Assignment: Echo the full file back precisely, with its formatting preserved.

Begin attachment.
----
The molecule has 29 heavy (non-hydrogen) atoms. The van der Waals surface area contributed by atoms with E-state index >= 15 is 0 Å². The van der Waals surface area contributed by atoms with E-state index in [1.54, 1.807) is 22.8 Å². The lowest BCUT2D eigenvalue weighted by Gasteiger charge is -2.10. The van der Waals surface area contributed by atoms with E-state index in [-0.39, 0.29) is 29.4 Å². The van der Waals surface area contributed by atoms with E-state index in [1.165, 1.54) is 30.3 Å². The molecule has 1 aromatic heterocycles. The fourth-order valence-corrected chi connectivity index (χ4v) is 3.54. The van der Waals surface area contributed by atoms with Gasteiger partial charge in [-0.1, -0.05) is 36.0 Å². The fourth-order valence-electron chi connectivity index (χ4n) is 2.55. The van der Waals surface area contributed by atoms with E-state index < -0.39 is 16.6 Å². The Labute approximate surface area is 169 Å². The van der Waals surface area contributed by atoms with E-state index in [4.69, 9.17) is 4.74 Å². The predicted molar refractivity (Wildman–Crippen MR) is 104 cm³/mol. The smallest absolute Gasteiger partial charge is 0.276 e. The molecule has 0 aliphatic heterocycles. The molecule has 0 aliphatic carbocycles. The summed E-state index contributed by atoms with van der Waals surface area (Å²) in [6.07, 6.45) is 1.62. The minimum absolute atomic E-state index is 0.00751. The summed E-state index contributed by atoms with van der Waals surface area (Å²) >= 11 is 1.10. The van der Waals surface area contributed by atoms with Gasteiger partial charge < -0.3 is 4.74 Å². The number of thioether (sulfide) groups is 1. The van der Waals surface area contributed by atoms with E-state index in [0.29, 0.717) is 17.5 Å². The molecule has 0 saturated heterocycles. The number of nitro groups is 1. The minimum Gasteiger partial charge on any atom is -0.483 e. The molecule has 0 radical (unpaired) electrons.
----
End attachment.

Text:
The molecule has 29 heavy (non-hydrogen) atoms. The van der Waals surface area contributed by atoms with E-state index >= 15 is 0 Å². The van der Waals surface area contributed by atoms with E-state index in [1.54, 1.807) is 22.8 Å². The lowest BCUT2D eigenvalue weighted by Gasteiger charge is -2.10. The van der Waals surface area contributed by atoms with E-state index in [-0.39, 0.29) is 29.4 Å². The van der Waals surface area contributed by atoms with E-state index in [1.165, 1.54) is 30.3 Å². The molecule has 1 aromatic heterocycles. The fourth-order valence-corrected chi connectivity index (χ4v) is 3.54. The van der Waals surface area contributed by atoms with Gasteiger partial charge in [-0.1, -0.05) is 36.0 Å². The fourth-order valence-electron chi connectivity index (χ4n) is 2.55. The van der Waals surface area contributed by atoms with E-state index < -0.39 is 16.6 Å². The Labute approximate surface area is 169 Å². The van der Waals surface area contributed by atoms with E-state index in [4.69, 9.17) is 4.74 Å². The predicted molar refractivity (Wildman–Crippen MR) is 104 cm³/mol. The smallest absolute Gasteiger partial charge is 0.276 e. The molecule has 0 aliphatic heterocycles. The molecule has 0 aliphatic carbocycles. The summed E-state index contributed by atoms with van der Waals surface area (Å²) in [6.07, 6.45) is 1.62. The minimum absolute atomic E-state index is 0.00751. The summed E-state index contributed by atoms with van der Waals surface area (Å²) >= 11 is 1.10. The van der Waals surface area contributed by atoms with Gasteiger partial charge < -0.3 is 4.74 Å². The number of thioether (sulfide) groups is 1. The van der Waals surface area contributed by atoms with E-state index in [0.29, 0.717) is 17.5 Å². The molecule has 0 saturated heterocycles. The number of nitro groups is 1. The minimum Gasteiger partial charge on any atom is -0.483 e. The molecule has 0 radical (unpaired) electrons.